However, when a conclusion is present from a data set that has all kinds of limitations, the choice than becomes, how is that data summarized, and how is that summarization presented. When the title is “Census of Files Available via BitTorrent”

      And the conclusion is: “Overall, we classified ten of the 1021 files, or approximately 1%, as likely non-infringing, This result should be interpreted with caution, as we may have missed some non-infringing files, and our sample is of files available, not files actually downloaded. Still, the result suggests strongly that copyright infringement is widespread among BitTorrent users.”

      I wonder why the title wasn’t something like: “Sample of Files available from Trackerless Bit Torrent Sites” and the conclusion did not have some of the caveats embedded within it, rather than excluded.

      Our freedoms are being assaulted everyday, and that is the inconvenient truth. Everyday our leaders, some of them who have pledged themselves to high sounding ideals of transparency and openness, are using the spector of copyright infringement to push secret deals like the A.C.T.A. past the normal process which (should) involve democratic review, and instead are examples of capitulation of fundamental rights to the interests of a few corporations. That is the world we live in, and unless we speak out our freedoms will continue to be eroded, and world will not be a better place for that erosion.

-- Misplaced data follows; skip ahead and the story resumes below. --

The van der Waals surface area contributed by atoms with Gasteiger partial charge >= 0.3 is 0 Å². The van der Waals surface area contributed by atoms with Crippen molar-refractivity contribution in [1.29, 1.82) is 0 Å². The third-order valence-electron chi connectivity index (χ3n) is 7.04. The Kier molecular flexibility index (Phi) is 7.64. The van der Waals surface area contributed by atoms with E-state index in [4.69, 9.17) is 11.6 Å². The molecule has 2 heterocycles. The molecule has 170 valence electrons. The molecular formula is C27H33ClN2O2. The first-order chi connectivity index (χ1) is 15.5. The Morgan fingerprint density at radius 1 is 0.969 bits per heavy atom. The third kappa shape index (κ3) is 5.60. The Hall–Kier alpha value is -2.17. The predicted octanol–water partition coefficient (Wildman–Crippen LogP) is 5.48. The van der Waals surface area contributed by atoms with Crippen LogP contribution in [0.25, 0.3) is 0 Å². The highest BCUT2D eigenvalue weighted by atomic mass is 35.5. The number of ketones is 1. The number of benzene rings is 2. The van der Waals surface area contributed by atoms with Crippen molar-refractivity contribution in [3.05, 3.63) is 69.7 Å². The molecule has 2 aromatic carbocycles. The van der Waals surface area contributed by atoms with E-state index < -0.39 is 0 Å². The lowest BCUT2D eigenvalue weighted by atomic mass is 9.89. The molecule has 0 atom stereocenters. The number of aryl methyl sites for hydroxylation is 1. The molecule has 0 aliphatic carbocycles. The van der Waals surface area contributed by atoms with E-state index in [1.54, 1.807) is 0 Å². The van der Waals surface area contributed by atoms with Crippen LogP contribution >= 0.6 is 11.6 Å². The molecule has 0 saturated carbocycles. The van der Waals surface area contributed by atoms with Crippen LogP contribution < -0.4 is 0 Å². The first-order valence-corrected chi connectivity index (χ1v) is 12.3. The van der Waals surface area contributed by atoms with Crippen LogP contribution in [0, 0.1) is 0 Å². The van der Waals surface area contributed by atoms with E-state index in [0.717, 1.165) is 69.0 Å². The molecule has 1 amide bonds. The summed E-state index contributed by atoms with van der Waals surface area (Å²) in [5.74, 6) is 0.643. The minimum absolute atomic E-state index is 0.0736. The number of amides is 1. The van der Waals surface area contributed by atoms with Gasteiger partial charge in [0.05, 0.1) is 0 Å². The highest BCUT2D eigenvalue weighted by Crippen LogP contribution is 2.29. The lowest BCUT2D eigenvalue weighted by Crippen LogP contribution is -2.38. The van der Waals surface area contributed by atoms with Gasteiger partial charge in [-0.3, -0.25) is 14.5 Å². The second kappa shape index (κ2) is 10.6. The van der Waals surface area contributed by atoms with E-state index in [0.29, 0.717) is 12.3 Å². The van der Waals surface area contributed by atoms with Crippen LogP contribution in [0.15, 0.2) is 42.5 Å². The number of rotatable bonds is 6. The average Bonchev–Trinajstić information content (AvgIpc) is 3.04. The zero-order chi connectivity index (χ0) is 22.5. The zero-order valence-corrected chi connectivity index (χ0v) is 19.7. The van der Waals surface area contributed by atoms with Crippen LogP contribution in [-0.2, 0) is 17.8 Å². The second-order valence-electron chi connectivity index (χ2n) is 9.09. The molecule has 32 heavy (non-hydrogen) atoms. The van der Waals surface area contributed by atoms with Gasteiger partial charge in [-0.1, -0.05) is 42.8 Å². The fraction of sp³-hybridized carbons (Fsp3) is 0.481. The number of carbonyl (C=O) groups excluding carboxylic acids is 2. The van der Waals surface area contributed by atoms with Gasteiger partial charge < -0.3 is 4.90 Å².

So I take no exception to your claim of ethics, but neither should you claim that I wish to censure any truth, I just desire to have all facts accurately portrayed. The fact that there are those who misuse any inaccuracies to bend all of our rules to their mean wants suggests we should welcome any criticism which strives to accuracy.

  18. mjc says:

    I run transmission on my MacBook Pro and use it to help distribute things their creators want to be distributed.

    Examples: Some OS distributions (SUSE, Haiku), classes (12 SIPC lectures), NeoOffice, Star Trek New Voyages.